The body 20 comprises a large bore 21, and a small bore 22. Air passages 23, 24 respectively connect the large bore 21 and the small bore 22 permanently to a shuttle valve casing 30. In the machining of the air passages 23, 24, and of an oil passage described below, holes were drilled in the body 20 and blocked by grub screws. The body 20 has a signal air inlet 29 at the bottom of the large bore 21. The signal air inlet 29 does not appear in FIG. 1 because it is offset by 90° and so goes into the paper; it is however shown diagrammatically in FIG. 2. The body 20 also has a gland nut 27 screwed fast therein below the air piston 10, and seal rings 28 for the hydraulic ram 14 entering a hydraulic cylinder 50.
The shuttle valve casing 30 comprises a bore 31 and air passages 33, 34 as continuations respectively of the air passages 23, 24 in the pump body 20. A main air passage 35 leads from the center of the shuttle valve casing 30 to the large area face 11 of the air piston 10. The shuttle valve casing 30 is provided at the top with a main air inlet 36 and air exhaust outlet 37. The air inlet 36 does not appear in FIG. 1 because it is offset by 90° and so goes into the paper; it is however shown diagrammatically in FIG. 2. The exhaust outlet 37 is covered with a sintered disc silencer 39. A plug 38 fills the right hand end of the bore 31. The plug 38 has a radial groove and air passage which is a continuation of 33 and conveys air to a valve shuttle 40. The plug also comprises a fixed projection 32 extending into a recess in the valve shuttle 40. A disc 49 is jammed in the left hand end of the bore 31 to seal it.
The valve shuttle 40 has a large-area face 41, a small-area face 42, and a narrow central portion 43, and is slidable from left to right in the shuttle valve casing 30. The narrow portion 43 has a threaded recess in its right hand end purely for use in maintenance: a screw may be introduced and the valve shuttle 40 thereby withdrawn from the bore 31.
The hydraulic cylinder 50 is formed in the body 20 below the piston 10 and the gland nut 27. The gland nut 27 seals the hydraulic cylinder 50 from the air cylinder 21, 22. The hydraulic cylinder 50 is provided with an oil inlet 51, and an oil outlet 52. These are each controlled by a spring-loaded non-return ball valve 53.
Signal air from the inlet 29 is directed to the small-area face 12 of the air piston 10. Thence, in a "first" position as shown in lines in FIG. 1, the signal air is directed through the passages 24, 34 to the large-area face 41 of the valve shuttle 40. In a "second" position, the signal air is directed through the passages 23, 33 to the small-area face 42 of the valve shuttle 40. In the "first" position, the signal air holds the valve shuttle 40 to the right as shown in FIG. 2D, and the main air passage 35 is connected to the exhaust outlet 37. In the "second" position the signal air holds the valve shuttle 40 to the left as shown in FIGS. 1 and 2B, and the main air passage 35 is connected to the main air inlet 36.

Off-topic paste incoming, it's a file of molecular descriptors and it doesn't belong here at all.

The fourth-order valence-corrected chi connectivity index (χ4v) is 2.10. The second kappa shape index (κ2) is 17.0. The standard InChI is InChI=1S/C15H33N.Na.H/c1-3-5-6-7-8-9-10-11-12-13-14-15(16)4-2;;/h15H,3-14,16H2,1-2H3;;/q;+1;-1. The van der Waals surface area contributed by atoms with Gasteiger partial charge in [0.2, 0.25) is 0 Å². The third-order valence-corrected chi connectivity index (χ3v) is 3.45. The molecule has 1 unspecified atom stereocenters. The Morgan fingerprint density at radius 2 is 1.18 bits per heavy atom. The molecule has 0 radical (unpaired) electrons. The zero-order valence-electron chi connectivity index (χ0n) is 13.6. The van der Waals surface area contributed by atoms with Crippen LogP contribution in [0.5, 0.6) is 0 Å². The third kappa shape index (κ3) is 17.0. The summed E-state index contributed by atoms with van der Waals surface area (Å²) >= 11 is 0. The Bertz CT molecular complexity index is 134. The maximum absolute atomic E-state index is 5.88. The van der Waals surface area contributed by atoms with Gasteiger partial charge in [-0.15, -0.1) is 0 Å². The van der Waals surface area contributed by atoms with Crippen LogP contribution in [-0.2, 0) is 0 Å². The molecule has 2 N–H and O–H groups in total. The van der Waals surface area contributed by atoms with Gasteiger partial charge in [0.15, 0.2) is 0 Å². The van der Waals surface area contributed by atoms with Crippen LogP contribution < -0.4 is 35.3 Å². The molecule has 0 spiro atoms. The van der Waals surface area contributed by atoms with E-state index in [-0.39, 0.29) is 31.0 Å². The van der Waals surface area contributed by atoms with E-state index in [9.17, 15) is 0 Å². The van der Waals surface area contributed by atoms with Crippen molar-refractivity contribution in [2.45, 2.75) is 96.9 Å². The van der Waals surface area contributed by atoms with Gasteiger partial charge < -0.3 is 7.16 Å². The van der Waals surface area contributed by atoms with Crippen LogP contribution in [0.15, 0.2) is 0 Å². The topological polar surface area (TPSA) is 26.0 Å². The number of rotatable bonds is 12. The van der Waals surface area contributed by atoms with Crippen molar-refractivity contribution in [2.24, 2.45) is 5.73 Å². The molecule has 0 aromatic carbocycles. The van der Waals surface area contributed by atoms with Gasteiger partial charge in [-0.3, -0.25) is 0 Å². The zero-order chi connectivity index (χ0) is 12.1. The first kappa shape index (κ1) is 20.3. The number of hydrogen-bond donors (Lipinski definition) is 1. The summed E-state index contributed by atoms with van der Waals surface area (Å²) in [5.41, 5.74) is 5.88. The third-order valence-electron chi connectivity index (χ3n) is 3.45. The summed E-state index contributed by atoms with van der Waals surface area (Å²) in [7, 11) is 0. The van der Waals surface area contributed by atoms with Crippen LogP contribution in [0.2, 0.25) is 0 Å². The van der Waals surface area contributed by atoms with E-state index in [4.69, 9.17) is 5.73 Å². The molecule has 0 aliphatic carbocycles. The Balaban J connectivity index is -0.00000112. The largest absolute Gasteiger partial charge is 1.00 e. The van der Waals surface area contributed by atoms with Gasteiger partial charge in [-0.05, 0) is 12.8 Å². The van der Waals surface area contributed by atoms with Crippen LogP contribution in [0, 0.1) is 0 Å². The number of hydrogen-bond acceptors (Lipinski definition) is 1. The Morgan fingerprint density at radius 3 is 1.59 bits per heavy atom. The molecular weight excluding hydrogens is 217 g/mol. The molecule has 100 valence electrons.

OPERATION
In FIG. 2A, the air pistion 10 has just reached the top of its stroke, and the air passage 23 leads signal air from the inlet 29 to the small-area face 42 of the valve shuttle 40. The passage 24 and large-area face 41 are cut off from signal air and so the valve shuttle 40 moves to the left, that is to the position shown in FIG. 2B. In this position, main air from the inlet 36 passes through the shuttle valve casing 30 to the large-area face 11 of the air piston 10. Signal air is still connected from the inlet 29 to the small-area face 12 of the air piston 10, but as the face 11 is larger, the air piston 10 moves down to the bottom of its stroke as shown in FIG. 2C. In this position, air pressure is still connected to the small-area face 42 of the valve shuttle 40 from the large-area face 11 of the air piston 10 through the passage 23, but signal air (at the same pressure) is connected from the inlet 29 through the passageway 24 to the large-area face 41. As the face 41 is of larger area than the face 42, the valve shuttle 40 moves to the right, to the position shown in FIG. 2D. At this point, the air piston 10 rises, exhausting air through the passages 35, 37 and the position shown in FIG. 2A is resumed.
The hydraulic piston 14 moves up and down with the air piston 10. On the up-stroke, the hydraulic piston 14 draws oil into the hydraulic cylinder 50 through the inlet 51. On the down-stroke, the hydraulic piston 14 expels oil through the outlet 52. The ball valves 53 open and close automatically under the oil pressure to ensure correct operation.
Turning now to FIG. 3, the pump shown is of larger capacity than that of FIG. 1, but otherwise very similar, so the same reference numerals have been used wherever possible to indicate corresponding parts and avoid repetition of description. The pump body 20 and air piston 10 is of square cross-section, and the air passages 23, 33 and 24, 34 are drilled along corners of the body 20 and so do not appear in FIG. 3. The air piston 10 has a flat top, and an insert (having a hydraulic cylinder 50 therein) secured to the air piston 10 by means of a plate 54 and screws 55. A hydraulic ram 14 is mounted fast on a base 56, and has a bore through which hydraulic fluid is pumped from an inlet 51 to an outlet 52. Operation is the same as the pump of FIG. 1.

Claims (7)

We claim: